-Closed Mondays

6 Euros for adults, 3 Euros for seniors/kids/groups (prices as of 2016)

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4 – From the Piazza continue down Via Mazzini where you will find a pleasant pedestrian walk by shops and red brick buildings. When I was visiting Ferrara I was looking up at colorful umbrellas, an open art installation over Via Mazzini.

Insider Tip: Ferrara is a city of bikes which means watch out! Be mindful of bikes whooshing by as you back up to look at a building, darting around corners as you wait to cross the street, and remember that little “ding” is the warning sound of a bike rider coming up behind you.

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Continue reading the next post for on what to see past Via Mazzini! — Sign up for the blog so you don’t miss a post – usually once a week so your inbox will not be flooded with emails, I promise.

*For more photographs of Ferrara, Italy visit my photography website where photos are available as prints! Click here!

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What to see in Ferrara, Italy – Part 1

 Ferrara Italy

What to see in Ferrara, Italy (part 1)

Looking for a city that is off the main trail, not over run with crowds of tourists, full of hidden sights, has excellent local food and that colorful Italian charm? For every popular and well-known city in Italy, there are a dozen obscure towns to discover and Ferrara, Italy is one of them.

Just over 30 miles North of Bologna, you can visit the tranquil city of Ferrara. The old city center is enclosed by a Renaissance wall and has a fairytale castle in the center of town – moat and all. The city is actually a UNESCO World Heritage Site, which in itself is a testament to the amount of heritage, cultural importance, and wealth of history that there is to appreciate.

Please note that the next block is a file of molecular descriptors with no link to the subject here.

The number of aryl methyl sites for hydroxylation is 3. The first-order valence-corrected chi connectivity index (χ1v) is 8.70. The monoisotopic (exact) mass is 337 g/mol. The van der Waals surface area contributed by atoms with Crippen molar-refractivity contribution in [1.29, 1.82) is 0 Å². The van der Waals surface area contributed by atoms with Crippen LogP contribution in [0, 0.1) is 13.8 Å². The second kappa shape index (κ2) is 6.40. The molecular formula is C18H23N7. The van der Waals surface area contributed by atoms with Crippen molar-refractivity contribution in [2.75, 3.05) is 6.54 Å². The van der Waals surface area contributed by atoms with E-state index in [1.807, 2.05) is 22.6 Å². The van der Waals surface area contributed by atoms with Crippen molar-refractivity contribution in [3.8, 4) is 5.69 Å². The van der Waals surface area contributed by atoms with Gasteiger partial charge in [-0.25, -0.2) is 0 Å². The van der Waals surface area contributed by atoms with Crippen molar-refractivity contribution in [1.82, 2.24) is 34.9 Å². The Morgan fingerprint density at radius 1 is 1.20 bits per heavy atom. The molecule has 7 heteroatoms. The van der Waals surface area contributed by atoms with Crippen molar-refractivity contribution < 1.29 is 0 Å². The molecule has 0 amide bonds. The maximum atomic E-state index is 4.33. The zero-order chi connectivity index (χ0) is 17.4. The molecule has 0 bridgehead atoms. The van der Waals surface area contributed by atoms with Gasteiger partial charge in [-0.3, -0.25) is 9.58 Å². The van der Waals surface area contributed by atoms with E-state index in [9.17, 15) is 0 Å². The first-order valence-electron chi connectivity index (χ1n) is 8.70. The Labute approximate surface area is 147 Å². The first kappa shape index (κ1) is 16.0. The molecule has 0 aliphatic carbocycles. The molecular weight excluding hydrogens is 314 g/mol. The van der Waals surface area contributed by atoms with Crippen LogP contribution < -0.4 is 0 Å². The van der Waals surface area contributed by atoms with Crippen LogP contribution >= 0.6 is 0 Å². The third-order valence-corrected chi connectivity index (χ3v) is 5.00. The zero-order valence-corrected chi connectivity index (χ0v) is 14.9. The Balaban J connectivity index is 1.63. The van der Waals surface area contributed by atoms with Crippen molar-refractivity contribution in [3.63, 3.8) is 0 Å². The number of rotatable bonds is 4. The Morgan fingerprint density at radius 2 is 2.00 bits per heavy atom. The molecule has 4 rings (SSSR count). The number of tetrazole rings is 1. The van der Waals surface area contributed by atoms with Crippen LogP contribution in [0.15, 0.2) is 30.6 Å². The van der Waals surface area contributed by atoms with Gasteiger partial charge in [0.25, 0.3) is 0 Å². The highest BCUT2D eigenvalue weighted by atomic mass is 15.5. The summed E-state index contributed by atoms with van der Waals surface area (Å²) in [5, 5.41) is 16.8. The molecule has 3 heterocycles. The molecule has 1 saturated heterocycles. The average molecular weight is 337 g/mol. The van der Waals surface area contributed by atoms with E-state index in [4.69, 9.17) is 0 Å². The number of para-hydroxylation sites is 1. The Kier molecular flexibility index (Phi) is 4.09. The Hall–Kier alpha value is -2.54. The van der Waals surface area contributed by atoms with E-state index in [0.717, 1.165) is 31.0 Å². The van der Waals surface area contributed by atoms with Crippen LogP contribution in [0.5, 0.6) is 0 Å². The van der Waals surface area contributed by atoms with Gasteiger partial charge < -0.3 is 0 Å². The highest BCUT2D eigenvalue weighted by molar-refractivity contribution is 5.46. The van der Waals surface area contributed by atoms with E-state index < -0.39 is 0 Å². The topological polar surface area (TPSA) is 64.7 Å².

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How to get to Ferrara, Italy

By Train from Milan: From Milan you have to go to Bologna (on the high-speed train “Frecciarossa” it takes one hour) – then change and go to Ferrara –just a 30 minute ride).

Side note and TIP: If you take the slow train from Milan to Bologna, the price is cut in half but your travel time doubles – the slow train takes almost 3 hours and you still need to switch to get to Ferrara (it’s still 30 minutes away). So spend a little more, take the high speed train, and spend more time exploring rather than sitting on the sluggish train at half price.

If you are already in Bologna – trains run pretty frequently and Ferrara is just a 30-minute train ride north.

By Car: best advice is to use GPS and follow directions. Road signs can be confusing but with the oh-so-useful round-abouts in Europe, you can keep circling until you figure out which exit to take!